Dir: Dean Devlin
Star: Robert Sheehan, David Tennant, Carlito Olivero, Kerry Condon
After What We Did On Our Holidays, we completed our Tennant double-bill with this, where he’s playing a considerably less sympathetic character, to put it mildly. He’s very much the villain of the piece, and is decently creepy as it. However, it’s the kind of film which would have been over in about 15 minutes, if anyone involved had behaved sensibly, and right to the end requires some pretty idiotic decisions from those concerned.
Pals Sean (Sheehan) and Derek (Olivero) are car valets at a Portland restaurant with a sweet scam going. When the patrons are inside, they pop back to the customers’ houses and use the keys for some light-fingered action. However, when Sean borrows the Maserati belonging to Cale Erendreich (Tennant), he gets a lot more than he bargained for. Because, chained up in a windowless room, he finds a woman, Katie (Condon) – and evidence she may not be Cale’s first victim.
I guess the absence of good swag for our thieves there makes him a “Bad loot Tennant”…
Really, I am tempted just to drop the virtual mic and end the review there. It can only really go downhill from that pun, I feel.
But let’s soldier on. Sean is unable to free her before Cale requires his car back, and after arguing with Derek about what to do, notifies the police. They naturally, find nothing, for Cale has moved Katie from his townhouse to a remote cabin, to continue his “training”. Worse, Cale has identified his visitors, and begins the systematic destruction of their lives. Sean’s girlfriend is beaten up and his parents lose their jobs; then he comes after Sean himself.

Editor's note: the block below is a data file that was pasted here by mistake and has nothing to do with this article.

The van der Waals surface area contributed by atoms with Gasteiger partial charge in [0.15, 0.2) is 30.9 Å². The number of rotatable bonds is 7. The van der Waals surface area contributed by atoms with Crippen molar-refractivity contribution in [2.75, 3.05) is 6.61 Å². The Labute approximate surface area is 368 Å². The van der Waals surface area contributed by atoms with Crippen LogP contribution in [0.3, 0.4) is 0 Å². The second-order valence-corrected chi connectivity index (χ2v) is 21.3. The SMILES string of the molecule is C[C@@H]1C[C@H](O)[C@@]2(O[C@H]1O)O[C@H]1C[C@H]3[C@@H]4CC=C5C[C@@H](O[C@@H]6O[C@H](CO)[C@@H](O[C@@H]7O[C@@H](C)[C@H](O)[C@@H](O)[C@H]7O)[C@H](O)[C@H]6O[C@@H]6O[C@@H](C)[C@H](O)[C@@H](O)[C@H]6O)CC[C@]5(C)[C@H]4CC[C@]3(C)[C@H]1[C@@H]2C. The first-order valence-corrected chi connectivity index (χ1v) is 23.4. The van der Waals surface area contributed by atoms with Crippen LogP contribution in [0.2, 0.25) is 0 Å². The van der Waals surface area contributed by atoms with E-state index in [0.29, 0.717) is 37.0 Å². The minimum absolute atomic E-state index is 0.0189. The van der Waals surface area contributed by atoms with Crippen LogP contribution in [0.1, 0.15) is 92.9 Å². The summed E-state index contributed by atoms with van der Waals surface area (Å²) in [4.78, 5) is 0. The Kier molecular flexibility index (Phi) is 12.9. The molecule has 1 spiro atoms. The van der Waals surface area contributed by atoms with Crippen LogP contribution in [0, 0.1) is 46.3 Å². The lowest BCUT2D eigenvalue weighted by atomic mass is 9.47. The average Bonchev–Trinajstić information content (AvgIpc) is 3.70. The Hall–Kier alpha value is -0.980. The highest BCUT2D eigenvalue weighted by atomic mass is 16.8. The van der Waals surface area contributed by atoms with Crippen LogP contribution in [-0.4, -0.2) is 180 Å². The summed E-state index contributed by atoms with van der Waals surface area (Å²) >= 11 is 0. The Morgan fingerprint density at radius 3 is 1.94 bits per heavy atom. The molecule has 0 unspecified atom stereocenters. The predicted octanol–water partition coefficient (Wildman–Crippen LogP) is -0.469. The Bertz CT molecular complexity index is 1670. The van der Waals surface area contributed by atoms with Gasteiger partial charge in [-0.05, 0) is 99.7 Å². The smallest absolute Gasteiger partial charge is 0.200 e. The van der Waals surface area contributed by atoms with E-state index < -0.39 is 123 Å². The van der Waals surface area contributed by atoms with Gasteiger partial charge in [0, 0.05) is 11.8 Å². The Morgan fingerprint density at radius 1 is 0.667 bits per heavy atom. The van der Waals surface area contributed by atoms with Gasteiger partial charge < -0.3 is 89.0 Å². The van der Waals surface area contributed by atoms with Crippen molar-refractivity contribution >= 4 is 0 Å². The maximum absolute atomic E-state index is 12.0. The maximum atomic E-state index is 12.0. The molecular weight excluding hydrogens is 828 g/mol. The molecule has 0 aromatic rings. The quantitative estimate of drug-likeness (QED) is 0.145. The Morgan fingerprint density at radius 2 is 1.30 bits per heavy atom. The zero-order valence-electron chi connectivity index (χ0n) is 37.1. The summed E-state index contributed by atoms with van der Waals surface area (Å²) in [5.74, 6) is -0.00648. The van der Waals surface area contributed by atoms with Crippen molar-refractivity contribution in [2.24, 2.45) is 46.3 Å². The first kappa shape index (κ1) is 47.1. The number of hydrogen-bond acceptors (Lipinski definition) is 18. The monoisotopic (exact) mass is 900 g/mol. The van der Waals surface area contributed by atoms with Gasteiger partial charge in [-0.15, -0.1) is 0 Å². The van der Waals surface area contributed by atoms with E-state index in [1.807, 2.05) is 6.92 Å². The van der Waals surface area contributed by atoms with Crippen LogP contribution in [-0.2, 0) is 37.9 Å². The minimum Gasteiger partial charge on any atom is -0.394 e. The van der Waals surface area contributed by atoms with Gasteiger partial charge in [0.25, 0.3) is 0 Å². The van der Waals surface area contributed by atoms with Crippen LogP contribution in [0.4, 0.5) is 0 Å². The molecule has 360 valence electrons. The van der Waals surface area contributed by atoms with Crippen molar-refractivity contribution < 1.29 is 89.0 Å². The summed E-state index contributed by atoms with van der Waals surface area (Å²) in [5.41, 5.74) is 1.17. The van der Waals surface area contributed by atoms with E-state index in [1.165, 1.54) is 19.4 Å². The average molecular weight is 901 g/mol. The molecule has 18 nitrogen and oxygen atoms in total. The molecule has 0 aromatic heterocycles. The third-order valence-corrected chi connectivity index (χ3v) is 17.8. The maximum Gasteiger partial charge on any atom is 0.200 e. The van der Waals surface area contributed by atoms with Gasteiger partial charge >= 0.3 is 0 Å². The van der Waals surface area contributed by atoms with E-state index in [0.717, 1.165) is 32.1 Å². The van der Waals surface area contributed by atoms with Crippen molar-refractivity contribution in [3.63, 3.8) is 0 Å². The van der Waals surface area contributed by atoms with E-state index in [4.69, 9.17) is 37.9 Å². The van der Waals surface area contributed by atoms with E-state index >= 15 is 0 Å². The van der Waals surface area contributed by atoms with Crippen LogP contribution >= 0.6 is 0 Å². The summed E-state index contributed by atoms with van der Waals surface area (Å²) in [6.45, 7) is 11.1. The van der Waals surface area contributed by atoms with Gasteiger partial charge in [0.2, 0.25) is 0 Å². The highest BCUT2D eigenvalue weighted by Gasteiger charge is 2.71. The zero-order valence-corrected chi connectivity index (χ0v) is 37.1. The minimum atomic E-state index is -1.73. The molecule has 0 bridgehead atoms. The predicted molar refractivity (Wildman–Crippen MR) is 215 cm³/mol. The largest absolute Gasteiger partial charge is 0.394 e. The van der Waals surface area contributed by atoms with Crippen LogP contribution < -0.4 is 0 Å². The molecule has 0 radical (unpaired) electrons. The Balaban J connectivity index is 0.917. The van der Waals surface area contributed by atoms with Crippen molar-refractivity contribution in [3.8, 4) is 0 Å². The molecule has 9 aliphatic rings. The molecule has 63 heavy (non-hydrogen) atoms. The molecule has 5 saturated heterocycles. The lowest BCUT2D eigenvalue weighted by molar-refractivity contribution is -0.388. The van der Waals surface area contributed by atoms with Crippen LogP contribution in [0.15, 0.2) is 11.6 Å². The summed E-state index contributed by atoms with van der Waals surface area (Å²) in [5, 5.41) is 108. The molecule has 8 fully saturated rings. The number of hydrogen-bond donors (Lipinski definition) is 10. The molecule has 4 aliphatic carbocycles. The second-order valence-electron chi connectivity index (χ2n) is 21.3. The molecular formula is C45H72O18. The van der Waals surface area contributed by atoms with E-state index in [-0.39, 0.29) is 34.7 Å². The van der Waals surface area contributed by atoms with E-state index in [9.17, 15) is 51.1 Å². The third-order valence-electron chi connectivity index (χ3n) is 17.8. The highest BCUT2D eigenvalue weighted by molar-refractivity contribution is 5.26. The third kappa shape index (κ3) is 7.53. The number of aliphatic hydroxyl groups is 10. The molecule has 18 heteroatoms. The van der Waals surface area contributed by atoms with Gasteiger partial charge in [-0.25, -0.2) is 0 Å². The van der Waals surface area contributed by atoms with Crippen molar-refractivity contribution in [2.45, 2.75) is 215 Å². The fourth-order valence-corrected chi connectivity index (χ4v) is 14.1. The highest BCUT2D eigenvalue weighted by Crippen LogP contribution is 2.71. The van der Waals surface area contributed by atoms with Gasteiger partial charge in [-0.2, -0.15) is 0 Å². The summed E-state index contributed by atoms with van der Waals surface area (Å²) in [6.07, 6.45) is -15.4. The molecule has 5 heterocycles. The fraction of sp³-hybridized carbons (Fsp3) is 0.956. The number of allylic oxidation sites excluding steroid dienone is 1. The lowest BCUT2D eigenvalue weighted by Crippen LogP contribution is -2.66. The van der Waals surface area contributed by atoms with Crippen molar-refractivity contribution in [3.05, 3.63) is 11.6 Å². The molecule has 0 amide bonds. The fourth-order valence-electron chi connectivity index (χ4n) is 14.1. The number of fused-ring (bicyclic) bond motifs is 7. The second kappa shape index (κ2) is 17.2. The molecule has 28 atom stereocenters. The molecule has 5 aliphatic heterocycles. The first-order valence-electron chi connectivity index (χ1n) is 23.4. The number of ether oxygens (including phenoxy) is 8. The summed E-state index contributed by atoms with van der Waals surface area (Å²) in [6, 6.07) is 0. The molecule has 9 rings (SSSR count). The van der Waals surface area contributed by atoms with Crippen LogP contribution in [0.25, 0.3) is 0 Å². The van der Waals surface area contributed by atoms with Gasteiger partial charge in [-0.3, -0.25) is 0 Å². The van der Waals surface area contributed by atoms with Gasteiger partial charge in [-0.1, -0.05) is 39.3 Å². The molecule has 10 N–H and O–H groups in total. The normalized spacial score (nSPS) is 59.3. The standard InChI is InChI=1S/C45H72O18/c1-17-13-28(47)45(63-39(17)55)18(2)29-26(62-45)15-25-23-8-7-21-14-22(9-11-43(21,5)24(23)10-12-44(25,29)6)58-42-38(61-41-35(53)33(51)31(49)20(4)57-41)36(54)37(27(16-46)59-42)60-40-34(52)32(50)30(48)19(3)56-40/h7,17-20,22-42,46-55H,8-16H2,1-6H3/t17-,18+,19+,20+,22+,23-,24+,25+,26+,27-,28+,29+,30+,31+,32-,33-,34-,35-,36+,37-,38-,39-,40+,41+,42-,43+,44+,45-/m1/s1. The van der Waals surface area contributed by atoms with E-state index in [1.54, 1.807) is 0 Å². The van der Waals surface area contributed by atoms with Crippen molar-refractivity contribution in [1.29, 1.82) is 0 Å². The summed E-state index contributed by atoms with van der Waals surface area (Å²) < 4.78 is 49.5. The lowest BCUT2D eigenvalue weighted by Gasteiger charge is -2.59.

Devlin is best-known as a producer and writer on disaster porn like Independence Day, and his directorial debut was Geostorm, which I’m fairly sure was exactly what it sounds like. Credit, I guess, for going in a different direction for his second movie, and he does a better job with the performances than I’d expect. Sheehan is sympathetic enough to work, while Tennant gives off a similarly villainous vibe as he did playing Kilgrave in Jessica Jones, with a sense of being barely under control and capable of exploding with the flick of a switch.
The problem is, far and away, Brandon Boyce’s script, which requires everyone on both sides repeatedly to make poor choices. A couple of examples will sufice. Sean could easily have proved his case to the cops if he had simply taken a photo of Katie – he even has his phone out, taking a pic of a cheque when he finds her. And after offing one collateral victim, Cale picks up his victim’s phone and accepts a video call request, because… Well, because the plot needs him to. In reality, any smart killer would simply dispose of Sean and Derek at the first opportunity. But I guess that’s the difference between a truly intelligent serial psycho, and the conveniently egotistical kind, on which this kind of film relies for its existence.